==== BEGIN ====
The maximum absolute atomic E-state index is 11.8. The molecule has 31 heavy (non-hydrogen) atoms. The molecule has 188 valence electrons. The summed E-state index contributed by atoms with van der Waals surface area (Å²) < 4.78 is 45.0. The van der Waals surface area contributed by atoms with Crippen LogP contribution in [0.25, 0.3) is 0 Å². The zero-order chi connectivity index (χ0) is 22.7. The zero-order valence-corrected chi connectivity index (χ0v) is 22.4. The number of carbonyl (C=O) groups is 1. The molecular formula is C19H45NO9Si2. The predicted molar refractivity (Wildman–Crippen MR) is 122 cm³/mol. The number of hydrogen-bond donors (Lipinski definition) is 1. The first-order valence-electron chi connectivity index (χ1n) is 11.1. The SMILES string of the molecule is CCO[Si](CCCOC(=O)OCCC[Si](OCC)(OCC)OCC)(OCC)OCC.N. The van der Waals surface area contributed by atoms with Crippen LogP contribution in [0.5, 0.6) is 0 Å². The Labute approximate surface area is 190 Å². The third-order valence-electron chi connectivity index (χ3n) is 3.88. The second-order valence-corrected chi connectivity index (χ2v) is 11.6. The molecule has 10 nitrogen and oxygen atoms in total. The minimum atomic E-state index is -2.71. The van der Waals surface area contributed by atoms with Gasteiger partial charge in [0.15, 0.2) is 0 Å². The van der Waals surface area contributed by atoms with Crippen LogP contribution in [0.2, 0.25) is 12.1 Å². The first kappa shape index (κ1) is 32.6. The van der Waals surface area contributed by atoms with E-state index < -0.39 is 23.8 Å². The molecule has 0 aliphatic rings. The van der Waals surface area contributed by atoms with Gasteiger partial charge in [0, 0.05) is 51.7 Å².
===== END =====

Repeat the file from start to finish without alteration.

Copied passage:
The maximum absolute atomic E-state index is 11.8. The molecule has 31 heavy (non-hydrogen) atoms. The molecule has 188 valence electrons. The summed E-state index contributed by atoms with van der Waals surface area (Å²) < 4.78 is 45.0. The van der Waals surface area contributed by atoms with Crippen LogP contribution in [0.25, 0.3) is 0 Å². The zero-order chi connectivity index (χ0) is 22.7. The zero-order valence-corrected chi connectivity index (χ0v) is 22.4. The number of carbonyl (C=O) groups is 1. The molecular formula is C19H45NO9Si2. The predicted molar refractivity (Wildman–Crippen MR) is 122 cm³/mol. The number of hydrogen-bond donors (Lipinski definition) is 1. The first-order valence-electron chi connectivity index (χ1n) is 11.1. The SMILES string of the molecule is CCO[Si](CCCOC(=O)OCCC[Si](OCC)(OCC)OCC)(OCC)OCC.N. The van der Waals surface area contributed by atoms with Crippen LogP contribution in [0.5, 0.6) is 0 Å². The Labute approximate surface area is 190 Å². The third-order valence-electron chi connectivity index (χ3n) is 3.88. The second-order valence-corrected chi connectivity index (χ2v) is 11.6. The molecule has 10 nitrogen and oxygen atoms in total. The minimum atomic E-state index is -2.71. The van der Waals surface area contributed by atoms with Gasteiger partial charge in [0.15, 0.2) is 0 Å². The van der Waals surface area contributed by atoms with Crippen LogP contribution in [0.2, 0.25) is 12.1 Å². The first kappa shape index (κ1) is 32.6. The van der Waals surface area contributed by atoms with E-state index < -0.39 is 23.8 Å². The molecule has 0 aliphatic rings. The van der Waals surface area contributed by atoms with Gasteiger partial charge in [0, 0.05) is 51.7 Å².